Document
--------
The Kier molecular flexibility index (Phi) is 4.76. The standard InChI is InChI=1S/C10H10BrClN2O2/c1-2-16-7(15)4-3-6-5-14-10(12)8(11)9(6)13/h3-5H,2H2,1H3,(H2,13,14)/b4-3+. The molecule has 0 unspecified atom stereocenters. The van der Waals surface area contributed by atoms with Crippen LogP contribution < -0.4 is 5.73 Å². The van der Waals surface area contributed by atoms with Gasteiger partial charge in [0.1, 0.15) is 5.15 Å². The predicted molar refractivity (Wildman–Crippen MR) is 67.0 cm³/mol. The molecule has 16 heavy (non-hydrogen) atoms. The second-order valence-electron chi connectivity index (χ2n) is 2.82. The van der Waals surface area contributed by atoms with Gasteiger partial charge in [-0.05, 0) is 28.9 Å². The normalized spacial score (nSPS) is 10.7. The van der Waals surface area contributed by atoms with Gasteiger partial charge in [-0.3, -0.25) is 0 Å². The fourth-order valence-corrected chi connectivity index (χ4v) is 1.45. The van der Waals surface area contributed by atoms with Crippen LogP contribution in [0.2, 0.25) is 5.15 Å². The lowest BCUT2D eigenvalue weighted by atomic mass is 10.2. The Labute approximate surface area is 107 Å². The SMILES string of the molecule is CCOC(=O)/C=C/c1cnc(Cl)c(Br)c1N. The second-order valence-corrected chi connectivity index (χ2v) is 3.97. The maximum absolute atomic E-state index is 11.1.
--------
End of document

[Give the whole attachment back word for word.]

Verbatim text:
The Kier molecular flexibility index (Phi) is 4.76. The standard InChI is InChI=1S/C10H10BrClN2O2/c1-2-16-7(15)4-3-6-5-14-10(12)8(11)9(6)13/h3-5H,2H2,1H3,(H2,13,14)/b4-3+. The molecule has 0 unspecified atom stereocenters. The van der Waals surface area contributed by atoms with Crippen LogP contribution < -0.4 is 5.73 Å². The van der Waals surface area contributed by atoms with Gasteiger partial charge in [0.1, 0.15) is 5.15 Å². The predicted molar refractivity (Wildman–Crippen MR) is 67.0 cm³/mol. The molecule has 16 heavy (non-hydrogen) atoms. The second-order valence-electron chi connectivity index (χ2n) is 2.82. The van der Waals surface area contributed by atoms with Gasteiger partial charge in [-0.05, 0) is 28.9 Å². The normalized spacial score (nSPS) is 10.7. The van der Waals surface area contributed by atoms with Gasteiger partial charge in [-0.3, -0.25) is 0 Å². The fourth-order valence-corrected chi connectivity index (χ4v) is 1.45. The van der Waals surface area contributed by atoms with Crippen LogP contribution in [0.2, 0.25) is 5.15 Å². The lowest BCUT2D eigenvalue weighted by atomic mass is 10.2. The Labute approximate surface area is 107 Å². The SMILES string of the molecule is CCOC(=O)/C=C/c1cnc(Cl)c(Br)c1N. The second-order valence-corrected chi connectivity index (χ2v) is 3.97. The maximum absolute atomic E-state index is 11.1.